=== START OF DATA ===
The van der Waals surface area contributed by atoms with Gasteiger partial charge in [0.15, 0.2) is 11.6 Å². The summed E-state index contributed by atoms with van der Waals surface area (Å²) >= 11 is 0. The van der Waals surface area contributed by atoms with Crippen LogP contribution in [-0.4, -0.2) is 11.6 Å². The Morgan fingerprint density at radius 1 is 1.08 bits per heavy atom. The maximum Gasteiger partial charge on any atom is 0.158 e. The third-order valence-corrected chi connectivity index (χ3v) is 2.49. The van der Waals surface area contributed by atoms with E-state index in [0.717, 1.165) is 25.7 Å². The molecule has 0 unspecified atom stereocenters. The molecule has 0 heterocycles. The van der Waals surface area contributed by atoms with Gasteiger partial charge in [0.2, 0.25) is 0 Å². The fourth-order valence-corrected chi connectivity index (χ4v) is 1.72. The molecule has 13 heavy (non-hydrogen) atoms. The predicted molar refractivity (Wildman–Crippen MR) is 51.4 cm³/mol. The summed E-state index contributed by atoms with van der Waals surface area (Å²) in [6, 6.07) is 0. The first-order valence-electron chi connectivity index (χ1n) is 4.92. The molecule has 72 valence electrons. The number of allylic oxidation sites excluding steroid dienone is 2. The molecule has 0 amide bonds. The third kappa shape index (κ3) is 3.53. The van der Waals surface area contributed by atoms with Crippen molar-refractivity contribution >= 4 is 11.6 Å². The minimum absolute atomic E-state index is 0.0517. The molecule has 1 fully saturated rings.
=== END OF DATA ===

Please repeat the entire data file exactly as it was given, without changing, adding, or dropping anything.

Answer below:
The van der Waals surface area contributed by atoms with Gasteiger partial charge in [0.15, 0.2) is 11.6 Å². The summed E-state index contributed by atoms with van der Waals surface area (Å²) >= 11 is 0. The van der Waals surface area contributed by atoms with Crippen LogP contribution in [-0.4, -0.2) is 11.6 Å². The Morgan fingerprint density at radius 1 is 1.08 bits per heavy atom. The maximum Gasteiger partial charge on any atom is 0.158 e. The third-order valence-corrected chi connectivity index (χ3v) is 2.49. The van der Waals surface area contributed by atoms with E-state index in [0.717, 1.165) is 25.7 Å². The molecule has 0 unspecified atom stereocenters. The molecule has 0 heterocycles. The van der Waals surface area contributed by atoms with Gasteiger partial charge in [0.2, 0.25) is 0 Å². The fourth-order valence-corrected chi connectivity index (χ4v) is 1.72. The molecule has 13 heavy (non-hydrogen) atoms. The predicted molar refractivity (Wildman–Crippen MR) is 51.4 cm³/mol. The summed E-state index contributed by atoms with van der Waals surface area (Å²) in [6, 6.07) is 0. The first-order valence-electron chi connectivity index (χ1n) is 4.92. The molecule has 72 valence electrons. The number of allylic oxidation sites excluding steroid dienone is 2. The molecule has 0 amide bonds. The third kappa shape index (κ3) is 3.53. The van der Waals surface area contributed by atoms with Crippen molar-refractivity contribution >= 4 is 11.6 Å². The minimum absolute atomic E-state index is 0.0517. The molecule has 1 fully saturated rings.